Seventeen separate organizations unite to form the Intelligence Community (IC). Each member agency operates under its own directive, yet they are all dedicated to the defense of our country and national security. You can explore intelligence career opportunities with any of our members by visiting their websites, which are listed at the end of each description.
The Central Intelligence Agency (CIA) is responsible for providing national security intelligence to senior U.S. policymakers. The CIA director is nominated by the president and confirmed by the Senate. The director manages the operations, personnel and budget of the CIA and acts as the National Human (HUMINT) Source Intelligence manager. The CIA is separated into four basic components: the National Clandestine Service, the Directorate of Intelligence, the Directorate of Science & Technology, and the Directorate of Support. They carry out "the intelligence cycle", the process of collecting, analyzing, and disseminating intelligence information to top U.S. government officials.
The U.S. Department of Energy's Office of Intelligence and Counterintelligence is responsible for the intelligence and counterintelligence activities throughout the DOE complex, including nearly 30 intelligence and counterintelligence offices nationwide. The mission is to protect, enable, and represent the vast scientific brain trust resident in DOE's laboratories and plants. The office protects vital national security information and technologies, representing intellectual property of incalculable value, and provides unmatched scientific and technical expertise to the U.S. government to respond to foreign intelligence, terrorist and cyber threats, to solve the hardest problems associated with U.S. energy security, and to address a wide range of other national security issues.
The Office of Intelligence and Analysis is responsible for using information and intelligence from multiple sources to identify and assess current and future threats to the U.S. DHS Intelligence focuses on four strategic areas: Promote understanding of threats through intelligence analysis; Collect information and intelligence pertinent to homeland security; Share information necessary for action; and Manage intelligence for the homeland security enterprise. The Under Secretary for I&A also serves as DHS' chief intelligence officer and is responsible to both the Secretary of Homeland Security and the Director of National Intelligence.
The Bureau of Intelligence and Research provides the Secretary of State with timely, objective analysis of global developments as well as real-time insights from all-source intelligence. It serves as the focal point within the Department of State for all policy issues and activities involving the Intelligence Community. The INR Assistant Secretary reports directly to the Secretary of State and serves as the Secretary's principal adviser on all intelligence matters. INR's expert, independent foreign affairs analysts draw on all-source intelligence, diplomatic reporting, INR's public opinion polling, and interaction with U.S. and foreign scholars. Their strong regional and functional backgrounds allow them to respond rapidly to changing policy priorities and to provide early warning and in-depth analysis of events and trends that affect U.S. foreign policy and national security interests.
The Office of Intelligence and Analysis was established by the Intelligence Authorization Act for fiscal 2004. OIA is responsible for the receipt, analysis, collation, and dissemination of foreign intelligence and foreign counterintelligence information related to the operation and responsibilities of the Department of the Treasury. OIA is a component of the U.S. Department of the Treasury's Office of Terrorism and Financial Intelligence (TFI). TFI marshals the Department's intelligence and enforcement functions with the twin aims of safeguarding the financial system against illicit use and combating rogue nations, terrorist facilitators, weapons of mass destruction proliferators, money launderers, drug kingpins, and other national security threats.
The Defense Intelligence Agency is a Department of Defense combat support agency. With more than 16,500 military and civilian employees worldwide, DIA is a major producer and manager of foreign military intelligence and provides military intelligence to warfighters, defense policymakers and force planners, in the DOD and the Intelligence Community, in support of U.S. military planning and operations and weapon systems acquisition. The DIA director serves as principal adviser to the secretary of defense and to the chairman of the Joint Chiefs of Staff on matters of military intelligence. The director also chairs the Military Intelligence Board, which coordinates activities of the defense intelligence community.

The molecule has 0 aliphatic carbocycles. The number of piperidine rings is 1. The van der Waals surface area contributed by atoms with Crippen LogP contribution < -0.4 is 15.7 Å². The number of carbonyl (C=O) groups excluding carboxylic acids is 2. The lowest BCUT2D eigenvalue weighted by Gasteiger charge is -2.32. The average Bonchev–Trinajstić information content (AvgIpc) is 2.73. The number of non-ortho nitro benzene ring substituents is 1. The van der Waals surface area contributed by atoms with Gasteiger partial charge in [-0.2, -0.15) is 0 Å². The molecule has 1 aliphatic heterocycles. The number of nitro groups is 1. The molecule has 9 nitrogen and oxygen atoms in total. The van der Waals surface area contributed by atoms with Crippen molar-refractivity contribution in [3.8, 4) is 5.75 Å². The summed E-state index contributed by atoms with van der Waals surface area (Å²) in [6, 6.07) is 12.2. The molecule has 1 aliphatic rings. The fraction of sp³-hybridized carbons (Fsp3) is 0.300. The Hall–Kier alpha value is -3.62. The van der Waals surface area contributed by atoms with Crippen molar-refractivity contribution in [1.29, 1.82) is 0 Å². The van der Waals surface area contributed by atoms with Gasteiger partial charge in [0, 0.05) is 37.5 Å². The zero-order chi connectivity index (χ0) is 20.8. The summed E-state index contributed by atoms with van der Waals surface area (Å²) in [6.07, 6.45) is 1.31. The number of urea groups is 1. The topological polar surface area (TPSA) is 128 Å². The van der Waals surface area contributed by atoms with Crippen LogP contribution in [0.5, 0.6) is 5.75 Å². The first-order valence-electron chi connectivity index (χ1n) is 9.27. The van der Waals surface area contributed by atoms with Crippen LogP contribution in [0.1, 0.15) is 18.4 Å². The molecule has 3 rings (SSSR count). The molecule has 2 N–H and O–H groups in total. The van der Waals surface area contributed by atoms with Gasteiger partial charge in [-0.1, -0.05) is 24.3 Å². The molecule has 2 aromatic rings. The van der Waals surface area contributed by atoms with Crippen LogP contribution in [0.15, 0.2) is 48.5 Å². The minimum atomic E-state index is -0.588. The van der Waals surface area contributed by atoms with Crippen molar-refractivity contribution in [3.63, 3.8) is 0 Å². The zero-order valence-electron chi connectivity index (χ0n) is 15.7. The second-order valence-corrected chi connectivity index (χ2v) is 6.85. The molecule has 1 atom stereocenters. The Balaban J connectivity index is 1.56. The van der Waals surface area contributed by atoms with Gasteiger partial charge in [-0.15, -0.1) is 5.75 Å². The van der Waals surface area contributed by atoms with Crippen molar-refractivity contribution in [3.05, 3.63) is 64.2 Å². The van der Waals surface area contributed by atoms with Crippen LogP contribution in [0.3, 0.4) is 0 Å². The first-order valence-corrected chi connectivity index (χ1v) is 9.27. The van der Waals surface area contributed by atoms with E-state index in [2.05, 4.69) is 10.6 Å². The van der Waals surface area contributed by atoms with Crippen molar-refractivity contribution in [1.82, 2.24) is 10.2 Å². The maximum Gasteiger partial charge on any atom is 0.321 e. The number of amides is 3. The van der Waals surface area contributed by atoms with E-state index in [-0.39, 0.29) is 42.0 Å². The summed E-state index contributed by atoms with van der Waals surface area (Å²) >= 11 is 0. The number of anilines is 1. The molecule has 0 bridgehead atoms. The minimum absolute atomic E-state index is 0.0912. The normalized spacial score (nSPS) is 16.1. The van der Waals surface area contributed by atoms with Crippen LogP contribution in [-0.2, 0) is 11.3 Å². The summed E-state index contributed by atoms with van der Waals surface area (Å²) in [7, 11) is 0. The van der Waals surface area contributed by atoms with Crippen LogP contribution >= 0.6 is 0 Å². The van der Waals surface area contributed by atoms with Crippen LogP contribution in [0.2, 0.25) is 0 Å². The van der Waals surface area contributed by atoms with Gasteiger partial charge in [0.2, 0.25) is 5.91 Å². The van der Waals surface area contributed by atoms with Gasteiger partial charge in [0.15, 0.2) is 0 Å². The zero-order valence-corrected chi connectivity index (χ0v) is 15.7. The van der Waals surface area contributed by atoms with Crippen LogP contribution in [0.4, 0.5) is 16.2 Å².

The Drug Enforcement Administration is responsible for enforcing the controlled substance laws and regulations of the United States. DEA's Office of National Security Intelligence (ONSI) became a member of the IC in 2006. ONSI facilitates full and appropriate intelligence coordination and information sharing with other members of the U.S. Intelligence Community and homeland security elements. Its goal is to enhance the U.S.'s efforts to reduce the supply of drugs, protect national security, and combat global terrorism. DEA has 21 field divisions in the U.S. and more than 80 offices in more than 60 countries worldwide.
The FBI, as an intelligence and law enforcement agency, is responsible for understanding threats to our national security and penetrating national and transnational networks that have a desire and capability to harm the U.S. The National Security Branch was established in response to a presidential directive and Weapons of Mass Destruction Commission recommendation to establish a National Security Service that combines the missions, capabilities, and resources of the FBI's counterterrorism, counterintelligence, and intelligence elements under the leadership of a senior FBI official. In July 2006, the NSB created the WMD Directorate to integrate components previously distributed throughout the FBI. The NSB also includes the Terrorist Screening Center, which provides crucial, actionable intelligence to state and local law enforcement, and the High-Value Detainee Interrogation Group, an interagency body that collects intelligence from key terror suspects to prevent attacks against the U.S. and its allies.
The National Geospatial-Intelligence Agency provides timely, relevant, and accurate geospatial intelligence in support of national security objectives. Information collected and processed by NGA is tailored for customer-specific solutions. By giving customers ready access to geospatial intelligence, NGA provides support to civilian and military leaders and contributes to the state of readiness of U.S. military forces. NGA also contributes to humanitarian efforts such as tracking floods and fires, and in peacekeeping. NGA is a Department of Defense Combat Support Agency. Headquartered in Springfield, Va., NGA operates major facilities in the St. Louis, Mo. and Washington, D.C. areas. The agency also fields support teams worldwide.